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Oil Tanker Marlin Luanda Attacked in Gulf of Aden

Source: Indian Navy

An oil tanker, the Marlin Luanda, was struck by a missile on Friday, January 26, igniting a fire that prompted worries about the security of commercial ships in the crucial maritime channel. 

The attack took place about 60 nautical miles off the coast of Yemen, and the perpetrators were identified as the Houthis, an armed organisation from Yemen. The incident presented a serious environmental risk and may have resulted in a massive oil spill in the area.

The Iran-backed Houthis said it targeted Marlin Luanda in response to “American-British aggression.” 

The UK and the USA have responded to these attacks on the ships in the Red Sea region by launching air strikes on Houthi targets.

“We are aware of reports that the M/V Marlin Luanda, a Marshall Islands-flagged tanker, has sustained damage from an attack in the Gulf of Aden. Current reports suggest no casualties, and nearby coalition vessels are on the scene,” explained a spokesperson [JW1] on behalf of the British government.

“We have been clear that any attacks on commercial shipping are completely unacceptable, and that the UK and our allies reserve the right to respond appropriately.”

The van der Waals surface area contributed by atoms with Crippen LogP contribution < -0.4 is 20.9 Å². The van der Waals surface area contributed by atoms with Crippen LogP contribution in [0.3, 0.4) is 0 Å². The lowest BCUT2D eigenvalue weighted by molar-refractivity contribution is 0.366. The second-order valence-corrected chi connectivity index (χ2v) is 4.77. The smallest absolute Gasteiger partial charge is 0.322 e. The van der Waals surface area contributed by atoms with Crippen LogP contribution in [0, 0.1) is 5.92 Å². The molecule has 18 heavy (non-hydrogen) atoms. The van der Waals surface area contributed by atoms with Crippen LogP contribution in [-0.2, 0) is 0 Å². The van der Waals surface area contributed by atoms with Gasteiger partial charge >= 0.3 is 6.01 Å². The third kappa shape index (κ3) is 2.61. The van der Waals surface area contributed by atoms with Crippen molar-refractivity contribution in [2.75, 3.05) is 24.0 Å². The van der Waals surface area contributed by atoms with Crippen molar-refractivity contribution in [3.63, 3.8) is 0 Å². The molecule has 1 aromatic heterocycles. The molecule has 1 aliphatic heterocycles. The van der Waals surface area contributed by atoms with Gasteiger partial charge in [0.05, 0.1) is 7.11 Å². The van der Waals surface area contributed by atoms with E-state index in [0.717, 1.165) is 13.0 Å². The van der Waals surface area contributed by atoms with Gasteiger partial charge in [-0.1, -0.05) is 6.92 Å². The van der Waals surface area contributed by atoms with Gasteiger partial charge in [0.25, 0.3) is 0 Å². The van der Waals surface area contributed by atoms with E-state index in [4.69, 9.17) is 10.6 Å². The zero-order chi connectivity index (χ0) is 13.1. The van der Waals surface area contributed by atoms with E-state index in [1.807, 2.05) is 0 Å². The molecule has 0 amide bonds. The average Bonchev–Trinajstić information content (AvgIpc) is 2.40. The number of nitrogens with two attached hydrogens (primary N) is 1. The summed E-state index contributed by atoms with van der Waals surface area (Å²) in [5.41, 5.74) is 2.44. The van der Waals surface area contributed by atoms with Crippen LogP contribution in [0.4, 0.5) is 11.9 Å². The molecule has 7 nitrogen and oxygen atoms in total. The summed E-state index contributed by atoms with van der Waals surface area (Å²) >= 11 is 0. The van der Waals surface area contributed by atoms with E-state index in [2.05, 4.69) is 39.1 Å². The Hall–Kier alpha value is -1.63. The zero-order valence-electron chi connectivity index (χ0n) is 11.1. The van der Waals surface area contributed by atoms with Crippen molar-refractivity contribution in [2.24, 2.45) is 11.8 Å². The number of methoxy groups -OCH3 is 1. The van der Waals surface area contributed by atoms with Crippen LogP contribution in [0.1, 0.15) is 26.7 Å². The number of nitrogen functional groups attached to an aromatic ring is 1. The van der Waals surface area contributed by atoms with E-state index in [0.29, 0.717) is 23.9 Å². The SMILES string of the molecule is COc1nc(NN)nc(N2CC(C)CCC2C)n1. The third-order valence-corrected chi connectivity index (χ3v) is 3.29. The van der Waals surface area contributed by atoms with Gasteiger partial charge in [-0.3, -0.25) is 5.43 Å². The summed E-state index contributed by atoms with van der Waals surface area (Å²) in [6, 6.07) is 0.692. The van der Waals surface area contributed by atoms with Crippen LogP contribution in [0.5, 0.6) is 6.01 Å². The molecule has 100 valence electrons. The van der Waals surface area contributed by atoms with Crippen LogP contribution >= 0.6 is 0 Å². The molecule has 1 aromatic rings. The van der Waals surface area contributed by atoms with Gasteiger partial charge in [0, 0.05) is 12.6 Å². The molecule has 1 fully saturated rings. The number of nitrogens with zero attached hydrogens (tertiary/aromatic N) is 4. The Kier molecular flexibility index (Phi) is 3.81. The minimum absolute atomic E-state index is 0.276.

“The missile was successfully shot down by USS Carney. There were no injuries or damage,” reported U.S. Central Command commented in a post on X.

“The ship issued a distress call and reported damage. USS Carney (DDG 64) and other coalition ships have responded and are rendering assistance” it said. Assistance was provided to the vessel by Indian, French, and US naval ships. 

A post by the Indian Navy on X said[JW2]  the Indian Navy’s guided missile destroyer, INS Vishakhapatnam, deployed in the Gulf of Aden, responded to a distress call from MV Marlin Luanda on the night of January 26, 2024.

The owner of the ship is Trafigura, a trading firm with offices in London, while the operator of the vessel is Oceanix Services, a UK-registered company. Trafigura provided an update on Saturday, saying all crew members of the ship were safe and the fire in a cargo tank had been put out. “The vessel is now sailing towards a safe harbor," said the company.

They added, “We would like to recognise the exceptional dedication and bravery of the ship’s master and crew who managed to control the fire in highly difficult circumstances, as well as the essential assistance provided by Indian, United States, and French Navy vessels to achieve this outcome.”

The Houthis have frequently targeted commercial vessels travelling through the Red Sea and have launched numerous attacks on them since November 2023. The attack on the Marlin Luanda draws attention to the continued security issues in the Gulf of Aden and prompts concerns about the security of commercial ships operating there.


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